“Daesh [ISIS] soldiers constantly used to pull out clumps of my son’s hair,” says Nadiya, speaking about her eighteen-month-old son Ali from a hospital bed in Northern Iraq. “It was just for amusement, they thought it was really funny. Now he is absolutely terrified of men.”
Until just a few days ago, Nadiya and her family were living in a small village on the outskirts of Mosul. Forced to live under ISIS control since June 2014, the last two and a half years have been a constant nightmare for the family – and countless others like them.
From food and medicine shortages, to the perpetual fear of violence, families have had to live in unbearable conditions. Now, as the battle to liberate Mosul from ISIS control intensifies, thousands of families are desperately seeking to flee the battle zone.
For Nadiya and her family, this involved a terrifying day sheltering from indiscriminate bullets and bombs when the fighting finally reached their village, before they eventually fled on foot. “We never thought we’d be able to escape alive,” she says. Today, Nadiya, Ali and Ali’s baby sister are all being cared for at Shikhan Hospital in Northern Iraq.
Doctors are particularly concerned about Ali’s sister. She’s only a month old, but she has developed a severe chest infection. This busy frontline hospital is providing a critical service for thousands fleeing Mosul. In the neighbouring ward lies four-year-old Mohammed.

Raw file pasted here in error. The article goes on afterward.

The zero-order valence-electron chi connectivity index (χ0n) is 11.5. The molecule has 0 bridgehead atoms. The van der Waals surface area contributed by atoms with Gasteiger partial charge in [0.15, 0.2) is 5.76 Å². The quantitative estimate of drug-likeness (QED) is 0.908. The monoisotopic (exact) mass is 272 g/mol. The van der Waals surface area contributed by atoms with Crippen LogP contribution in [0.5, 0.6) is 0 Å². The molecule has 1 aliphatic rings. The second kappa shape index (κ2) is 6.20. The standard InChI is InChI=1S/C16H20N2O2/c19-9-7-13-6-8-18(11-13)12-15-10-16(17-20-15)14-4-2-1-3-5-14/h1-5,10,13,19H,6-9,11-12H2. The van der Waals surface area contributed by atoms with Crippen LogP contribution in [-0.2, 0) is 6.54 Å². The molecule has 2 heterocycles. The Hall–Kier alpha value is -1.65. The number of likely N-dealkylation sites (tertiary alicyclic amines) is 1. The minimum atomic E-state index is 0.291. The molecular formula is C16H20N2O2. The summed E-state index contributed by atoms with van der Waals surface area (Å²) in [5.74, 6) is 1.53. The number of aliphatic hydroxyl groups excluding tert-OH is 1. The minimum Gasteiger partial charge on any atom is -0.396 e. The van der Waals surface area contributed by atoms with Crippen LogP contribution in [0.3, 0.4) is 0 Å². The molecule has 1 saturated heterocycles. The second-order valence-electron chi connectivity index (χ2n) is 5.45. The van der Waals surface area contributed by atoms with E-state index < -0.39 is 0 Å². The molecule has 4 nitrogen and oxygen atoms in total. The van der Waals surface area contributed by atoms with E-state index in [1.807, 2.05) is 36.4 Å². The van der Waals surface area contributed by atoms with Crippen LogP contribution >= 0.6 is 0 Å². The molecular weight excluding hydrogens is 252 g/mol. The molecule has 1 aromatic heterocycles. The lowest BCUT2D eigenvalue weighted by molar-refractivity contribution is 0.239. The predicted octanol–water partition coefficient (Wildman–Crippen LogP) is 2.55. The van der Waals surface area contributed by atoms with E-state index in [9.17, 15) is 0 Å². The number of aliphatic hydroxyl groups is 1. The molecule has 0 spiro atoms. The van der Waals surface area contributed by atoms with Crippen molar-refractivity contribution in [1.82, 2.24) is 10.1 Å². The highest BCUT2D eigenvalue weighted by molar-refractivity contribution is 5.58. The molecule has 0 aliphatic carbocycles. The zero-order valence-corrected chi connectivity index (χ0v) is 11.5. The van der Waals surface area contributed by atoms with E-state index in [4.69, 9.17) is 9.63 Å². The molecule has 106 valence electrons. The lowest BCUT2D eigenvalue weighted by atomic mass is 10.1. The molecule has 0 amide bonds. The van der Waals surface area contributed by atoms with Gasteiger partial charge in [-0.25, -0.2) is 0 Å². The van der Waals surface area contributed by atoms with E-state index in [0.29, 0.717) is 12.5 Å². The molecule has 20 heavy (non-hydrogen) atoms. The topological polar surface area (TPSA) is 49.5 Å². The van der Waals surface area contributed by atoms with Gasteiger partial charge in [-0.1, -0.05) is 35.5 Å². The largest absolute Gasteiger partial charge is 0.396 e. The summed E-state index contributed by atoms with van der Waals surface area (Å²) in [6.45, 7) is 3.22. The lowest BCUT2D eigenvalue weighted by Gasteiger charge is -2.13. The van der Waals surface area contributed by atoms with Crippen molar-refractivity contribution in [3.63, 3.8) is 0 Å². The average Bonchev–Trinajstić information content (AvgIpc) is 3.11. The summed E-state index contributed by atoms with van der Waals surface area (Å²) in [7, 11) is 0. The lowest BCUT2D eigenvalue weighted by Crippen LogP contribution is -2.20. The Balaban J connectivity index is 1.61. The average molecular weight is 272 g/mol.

Soldiers fired at his house believing it was an ISIS-base, killing three of his brothers and his two older sisters. His aunt is fighting for her life after sustaining severe head injuries in a missile explosion, whilst his mother lies traumatised in another ward further down the hall.
With the generous support of Hunt Oil, The AMAR Foundation is providing Shikhan Hospital with vital medical equipment such as hospital beds and nebulisers, helping to ensure the hospital keeps on running and enabling it to support even more families.
Visiting the hospital, AMAR’s Chairman, Baroness Nicholson, spoke of the challenges ahead. “This hospital, this region, is on the very frontlines of the war against Daesh [ISIS]. Already, there are an extraordinary number of victims whose suffering is unbelievable."
"Mothers who have lost their children. Wives who have lost their husbands. And this is only the beginning. The war to liberate Mosul has only just begun.”
“We are immensely proud to be supporting this hospital at such a time of need. And this need is not going to disappear with Daesh’s defeat. Some people will face a lifetime of suffering because of the torments they have endured at the hands of Daesh, so AMAR is not going anywhere.”